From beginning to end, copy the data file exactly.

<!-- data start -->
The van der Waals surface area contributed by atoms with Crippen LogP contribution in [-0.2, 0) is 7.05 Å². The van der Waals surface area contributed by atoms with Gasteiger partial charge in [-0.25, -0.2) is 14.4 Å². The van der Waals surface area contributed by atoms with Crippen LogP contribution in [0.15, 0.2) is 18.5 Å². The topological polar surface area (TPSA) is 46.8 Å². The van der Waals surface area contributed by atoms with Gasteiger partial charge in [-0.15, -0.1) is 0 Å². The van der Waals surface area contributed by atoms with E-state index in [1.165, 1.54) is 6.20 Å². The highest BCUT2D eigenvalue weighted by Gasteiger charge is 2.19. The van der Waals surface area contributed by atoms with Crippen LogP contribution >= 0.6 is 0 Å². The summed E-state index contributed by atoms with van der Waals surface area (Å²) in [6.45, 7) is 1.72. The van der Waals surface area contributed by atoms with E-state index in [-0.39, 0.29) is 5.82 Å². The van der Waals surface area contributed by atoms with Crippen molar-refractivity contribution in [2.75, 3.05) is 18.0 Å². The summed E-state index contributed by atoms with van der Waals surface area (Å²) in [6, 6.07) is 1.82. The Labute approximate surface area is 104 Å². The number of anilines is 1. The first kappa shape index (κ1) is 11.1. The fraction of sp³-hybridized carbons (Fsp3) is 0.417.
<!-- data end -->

The van der Waals surface area contributed by atoms with Crippen LogP contribution in [-0.2, 0) is 7.05 Å². The van der Waals surface area contributed by atoms with Gasteiger partial charge in [-0.25, -0.2) is 14.4 Å². The van der Waals surface area contributed by atoms with Crippen LogP contribution in [0.15, 0.2) is 18.5 Å². The topological polar surface area (TPSA) is 46.8 Å². The van der Waals surface area contributed by atoms with Gasteiger partial charge in [-0.15, -0.1) is 0 Å². The van der Waals surface area contributed by atoms with E-state index in [1.165, 1.54) is 6.20 Å². The highest BCUT2D eigenvalue weighted by Gasteiger charge is 2.19. The van der Waals surface area contributed by atoms with Crippen LogP contribution >= 0.6 is 0 Å². The summed E-state index contributed by atoms with van der Waals surface area (Å²) in [6.45, 7) is 1.72. The van der Waals surface area contributed by atoms with E-state index in [-0.39, 0.29) is 5.82 Å². The van der Waals surface area contributed by atoms with Crippen molar-refractivity contribution in [2.75, 3.05) is 18.0 Å². The summed E-state index contributed by atoms with van der Waals surface area (Å²) in [6, 6.07) is 1.82. The Labute approximate surface area is 104 Å². The number of anilines is 1. The first kappa shape index (κ1) is 11.1. The fraction of sp³-hybridized carbons (Fsp3) is 0.417.